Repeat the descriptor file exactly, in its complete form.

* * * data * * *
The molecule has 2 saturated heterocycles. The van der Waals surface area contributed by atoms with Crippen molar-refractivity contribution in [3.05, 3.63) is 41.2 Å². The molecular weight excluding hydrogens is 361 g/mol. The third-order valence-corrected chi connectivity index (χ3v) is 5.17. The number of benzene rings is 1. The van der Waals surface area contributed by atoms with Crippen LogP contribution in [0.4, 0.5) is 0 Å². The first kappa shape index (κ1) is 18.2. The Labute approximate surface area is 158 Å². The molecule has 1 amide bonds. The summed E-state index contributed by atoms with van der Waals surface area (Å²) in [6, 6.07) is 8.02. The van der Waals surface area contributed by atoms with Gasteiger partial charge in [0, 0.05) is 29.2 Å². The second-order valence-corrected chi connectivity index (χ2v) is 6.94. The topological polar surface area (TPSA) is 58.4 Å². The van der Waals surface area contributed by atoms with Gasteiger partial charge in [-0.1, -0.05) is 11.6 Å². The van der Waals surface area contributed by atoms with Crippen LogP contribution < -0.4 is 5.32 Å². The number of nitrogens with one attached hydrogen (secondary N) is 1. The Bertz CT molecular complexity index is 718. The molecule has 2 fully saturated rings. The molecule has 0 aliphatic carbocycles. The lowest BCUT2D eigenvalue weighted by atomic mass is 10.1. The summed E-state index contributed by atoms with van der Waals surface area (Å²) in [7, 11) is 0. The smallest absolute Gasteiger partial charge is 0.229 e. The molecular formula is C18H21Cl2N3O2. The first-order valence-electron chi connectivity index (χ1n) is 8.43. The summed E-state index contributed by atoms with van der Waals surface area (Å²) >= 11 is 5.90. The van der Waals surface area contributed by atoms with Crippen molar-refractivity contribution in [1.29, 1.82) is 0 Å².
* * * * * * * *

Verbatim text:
The molecule has 2 saturated heterocycles. The van der Waals surface area contributed by atoms with Crippen molar-refractivity contribution in [3.05, 3.63) is 41.2 Å². The molecular weight excluding hydrogens is 361 g/mol. The third-order valence-corrected chi connectivity index (χ3v) is 5.17. The number of benzene rings is 1. The van der Waals surface area contributed by atoms with Crippen LogP contribution in [0.4, 0.5) is 0 Å². The first kappa shape index (κ1) is 18.2. The Labute approximate surface area is 158 Å². The molecule has 1 amide bonds. The summed E-state index contributed by atoms with van der Waals surface area (Å²) in [6, 6.07) is 8.02. The van der Waals surface area contributed by atoms with Gasteiger partial charge in [0, 0.05) is 29.2 Å². The second-order valence-corrected chi connectivity index (χ2v) is 6.94. The topological polar surface area (TPSA) is 58.4 Å². The van der Waals surface area contributed by atoms with Gasteiger partial charge in [-0.1, -0.05) is 11.6 Å². The van der Waals surface area contributed by atoms with Crippen LogP contribution < -0.4 is 5.32 Å². The number of nitrogens with one attached hydrogen (secondary N) is 1. The Bertz CT molecular complexity index is 718. The molecule has 2 fully saturated rings. The molecule has 0 aliphatic carbocycles. The lowest BCUT2D eigenvalue weighted by atomic mass is 10.1. The summed E-state index contributed by atoms with van der Waals surface area (Å²) in [7, 11) is 0. The smallest absolute Gasteiger partial charge is 0.229 e. The molecular formula is C18H21Cl2N3O2. The first-order valence-electron chi connectivity index (χ1n) is 8.43. The summed E-state index contributed by atoms with van der Waals surface area (Å²) >= 11 is 5.90. The van der Waals surface area contributed by atoms with Crippen molar-refractivity contribution in [1.29, 1.82) is 0 Å².